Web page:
By: Deeptiman Tiwary
In the wake of NSA-level talks having failed to take off last month, the BSF-Pak Rangers director general (DG)-level talks scheduled for Wednesday is being watched closely. Sources, however, said it may achieve little beyond minor successes in routine matters such as fence maintenance and regular flag meetings.
Articulating the view on the basis of past experiences, sources in the home ministry and the BSF said though bigger issues of ceasefire violations, infiltration and smuggling were always raised, they are disputed by Pakistan and the exchange largely turns into a blame game.
“However, such meetings, when they happen regularly, do prove useful in day-to-day affairs of the forces on the border. We hope to achieve some understanding on peaceful repair of fences, return of villagers who inadvertently transgress into Pakistan and regular flag meetings,” a senior BSF officer said.
The BSF plans to raise the issue of ceasefire violations in Jammu and Kashmir, including sniper attacks, infiltration, intrusion in Rann of Kutch and smuggling with the 16-member delegation from Pakistan headed by Pakistan Rangers director general (Punjab) Maj Gen Umar Farooq Burki during the four-day meet. The Indian delegation with as many members will be led by BSF chief Devendra Kumar Pathak.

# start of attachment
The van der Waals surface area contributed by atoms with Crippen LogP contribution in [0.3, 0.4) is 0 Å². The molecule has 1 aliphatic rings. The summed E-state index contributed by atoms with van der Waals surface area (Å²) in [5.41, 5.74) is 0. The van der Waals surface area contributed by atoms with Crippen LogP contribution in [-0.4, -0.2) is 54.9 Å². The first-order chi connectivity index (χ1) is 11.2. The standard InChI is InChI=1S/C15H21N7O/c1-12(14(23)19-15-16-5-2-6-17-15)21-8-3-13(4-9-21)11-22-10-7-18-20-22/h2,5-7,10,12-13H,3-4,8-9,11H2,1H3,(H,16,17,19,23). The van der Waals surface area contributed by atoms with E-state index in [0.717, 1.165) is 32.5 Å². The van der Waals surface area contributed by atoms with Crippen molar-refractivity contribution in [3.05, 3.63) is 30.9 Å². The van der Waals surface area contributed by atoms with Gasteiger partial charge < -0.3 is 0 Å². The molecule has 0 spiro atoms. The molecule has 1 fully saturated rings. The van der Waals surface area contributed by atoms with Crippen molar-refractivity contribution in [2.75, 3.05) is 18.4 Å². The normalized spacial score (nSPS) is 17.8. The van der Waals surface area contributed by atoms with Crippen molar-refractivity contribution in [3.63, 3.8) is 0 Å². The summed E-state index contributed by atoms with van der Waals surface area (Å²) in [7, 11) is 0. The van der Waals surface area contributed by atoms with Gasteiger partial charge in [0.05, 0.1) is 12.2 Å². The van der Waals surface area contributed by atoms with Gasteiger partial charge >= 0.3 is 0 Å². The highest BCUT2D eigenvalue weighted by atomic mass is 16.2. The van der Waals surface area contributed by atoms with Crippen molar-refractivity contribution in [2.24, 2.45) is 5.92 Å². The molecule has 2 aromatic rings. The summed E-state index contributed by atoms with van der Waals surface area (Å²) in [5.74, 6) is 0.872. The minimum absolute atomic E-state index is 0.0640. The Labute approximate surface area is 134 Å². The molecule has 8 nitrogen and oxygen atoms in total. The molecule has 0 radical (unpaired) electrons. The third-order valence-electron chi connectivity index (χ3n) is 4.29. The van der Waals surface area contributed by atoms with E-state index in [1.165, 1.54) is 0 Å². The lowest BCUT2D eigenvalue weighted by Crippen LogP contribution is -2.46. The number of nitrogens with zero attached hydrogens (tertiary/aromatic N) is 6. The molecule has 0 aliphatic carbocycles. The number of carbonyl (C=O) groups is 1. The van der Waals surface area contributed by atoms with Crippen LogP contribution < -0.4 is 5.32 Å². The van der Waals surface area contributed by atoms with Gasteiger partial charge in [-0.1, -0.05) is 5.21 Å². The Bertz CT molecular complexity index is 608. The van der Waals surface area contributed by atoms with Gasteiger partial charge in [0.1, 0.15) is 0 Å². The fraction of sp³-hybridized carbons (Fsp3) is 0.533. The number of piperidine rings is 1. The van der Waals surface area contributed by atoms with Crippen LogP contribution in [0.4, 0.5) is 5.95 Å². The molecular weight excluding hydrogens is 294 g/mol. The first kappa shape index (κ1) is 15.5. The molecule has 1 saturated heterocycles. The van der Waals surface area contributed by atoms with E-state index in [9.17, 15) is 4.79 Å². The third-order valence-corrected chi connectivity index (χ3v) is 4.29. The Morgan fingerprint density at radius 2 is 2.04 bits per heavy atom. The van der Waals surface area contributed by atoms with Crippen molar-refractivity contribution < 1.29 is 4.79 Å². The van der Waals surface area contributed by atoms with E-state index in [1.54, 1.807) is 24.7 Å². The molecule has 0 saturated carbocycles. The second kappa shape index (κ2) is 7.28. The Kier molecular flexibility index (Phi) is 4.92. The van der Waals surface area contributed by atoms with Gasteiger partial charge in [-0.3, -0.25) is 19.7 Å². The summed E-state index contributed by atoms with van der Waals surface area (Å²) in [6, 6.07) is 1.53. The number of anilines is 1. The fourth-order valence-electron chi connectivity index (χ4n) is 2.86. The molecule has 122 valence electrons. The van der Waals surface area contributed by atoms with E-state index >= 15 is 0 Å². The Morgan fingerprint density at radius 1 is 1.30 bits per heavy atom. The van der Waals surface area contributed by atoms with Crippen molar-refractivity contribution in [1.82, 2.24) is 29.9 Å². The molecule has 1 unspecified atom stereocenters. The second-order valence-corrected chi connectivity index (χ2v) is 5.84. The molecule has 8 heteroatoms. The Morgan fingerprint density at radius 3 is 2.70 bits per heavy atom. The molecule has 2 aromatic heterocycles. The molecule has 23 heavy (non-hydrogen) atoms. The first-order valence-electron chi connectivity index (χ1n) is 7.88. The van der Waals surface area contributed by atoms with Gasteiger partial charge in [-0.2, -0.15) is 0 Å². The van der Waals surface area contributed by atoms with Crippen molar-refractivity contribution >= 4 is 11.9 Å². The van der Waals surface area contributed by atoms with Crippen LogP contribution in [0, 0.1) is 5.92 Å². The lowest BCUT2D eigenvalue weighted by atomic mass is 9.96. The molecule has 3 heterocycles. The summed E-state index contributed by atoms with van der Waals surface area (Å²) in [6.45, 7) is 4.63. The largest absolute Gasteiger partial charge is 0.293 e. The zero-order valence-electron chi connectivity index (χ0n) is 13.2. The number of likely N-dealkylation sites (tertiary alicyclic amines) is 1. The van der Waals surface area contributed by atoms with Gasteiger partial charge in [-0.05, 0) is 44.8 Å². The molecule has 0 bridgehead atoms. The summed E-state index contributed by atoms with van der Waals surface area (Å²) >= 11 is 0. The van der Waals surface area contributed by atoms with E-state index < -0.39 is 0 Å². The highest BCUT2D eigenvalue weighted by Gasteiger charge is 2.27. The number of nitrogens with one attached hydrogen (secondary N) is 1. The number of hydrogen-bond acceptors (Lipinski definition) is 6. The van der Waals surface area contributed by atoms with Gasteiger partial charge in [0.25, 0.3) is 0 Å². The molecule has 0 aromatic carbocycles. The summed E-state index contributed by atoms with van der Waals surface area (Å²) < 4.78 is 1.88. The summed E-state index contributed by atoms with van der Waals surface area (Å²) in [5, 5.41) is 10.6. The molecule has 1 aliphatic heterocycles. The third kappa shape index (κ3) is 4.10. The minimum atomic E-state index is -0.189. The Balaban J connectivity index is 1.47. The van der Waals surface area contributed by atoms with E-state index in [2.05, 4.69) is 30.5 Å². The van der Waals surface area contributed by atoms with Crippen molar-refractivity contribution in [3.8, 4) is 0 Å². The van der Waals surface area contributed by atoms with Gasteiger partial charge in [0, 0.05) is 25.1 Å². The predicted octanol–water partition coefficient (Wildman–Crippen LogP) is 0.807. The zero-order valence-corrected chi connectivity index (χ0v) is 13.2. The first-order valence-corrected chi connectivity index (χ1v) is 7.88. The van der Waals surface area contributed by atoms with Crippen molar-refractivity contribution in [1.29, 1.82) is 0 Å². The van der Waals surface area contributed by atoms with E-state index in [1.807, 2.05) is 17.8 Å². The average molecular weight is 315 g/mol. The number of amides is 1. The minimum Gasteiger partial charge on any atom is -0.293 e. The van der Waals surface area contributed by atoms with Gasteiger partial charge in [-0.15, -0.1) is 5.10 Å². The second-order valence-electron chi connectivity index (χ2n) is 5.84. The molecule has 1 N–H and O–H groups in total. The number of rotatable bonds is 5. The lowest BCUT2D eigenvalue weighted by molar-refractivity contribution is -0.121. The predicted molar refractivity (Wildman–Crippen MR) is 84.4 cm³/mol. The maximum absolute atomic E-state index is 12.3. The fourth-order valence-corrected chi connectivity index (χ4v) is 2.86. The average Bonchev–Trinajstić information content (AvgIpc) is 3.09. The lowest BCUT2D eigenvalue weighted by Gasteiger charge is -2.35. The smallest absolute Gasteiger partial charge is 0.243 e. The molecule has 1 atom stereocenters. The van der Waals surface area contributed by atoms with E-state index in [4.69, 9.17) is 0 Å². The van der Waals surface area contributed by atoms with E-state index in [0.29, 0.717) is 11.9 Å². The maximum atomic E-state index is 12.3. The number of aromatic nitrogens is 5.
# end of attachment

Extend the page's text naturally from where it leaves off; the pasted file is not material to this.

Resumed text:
The Indian agenda for the talks has put extra stress on the “most important” issue of breach of ceasefire in J&K, which has led to loss of lives of civilians and troops, and “unprovoked” firing by the Rangers along the IB, they said.
The last such meeting between the two sides took place in 2013 when BSF DG Subhash Joshi led a delegation to Pakistan. Since then, as tension escalated on the border, no meetings have taken place. Under normal circumstances such meetings are a biannual event. The last couple of years has seen heightened hostility on the border with heavy exchange of fire and complete lack of communication between the two sides. So much so that the two sides had even stopped engaging in the symbolic exchange of sweets during festivities.
This animosity, sources said, translated into intolerance of even routine exercises on the border. The force hopes the talks will lead to an understanding which will foster cooperation on these small and harmless issues.
‘Modi wants to dictate terms for dialogue’
On the eve of talks between India’s Border Security Force and Pakistan Rangers, Pakistan’s NSA Sartaj Aziz Tuesday said Prime Minister Narendra Modi wants to dictate terms for dialogue with Islamabad which will never accept any parleys without Kashmir being on the agenda. “Narendra Modi contested elections an anti-Pakistan platform and now wants to dictate terms for the dialogue.. but we will never accept this,” Aziz was quoted as saying by Dawn News. ENS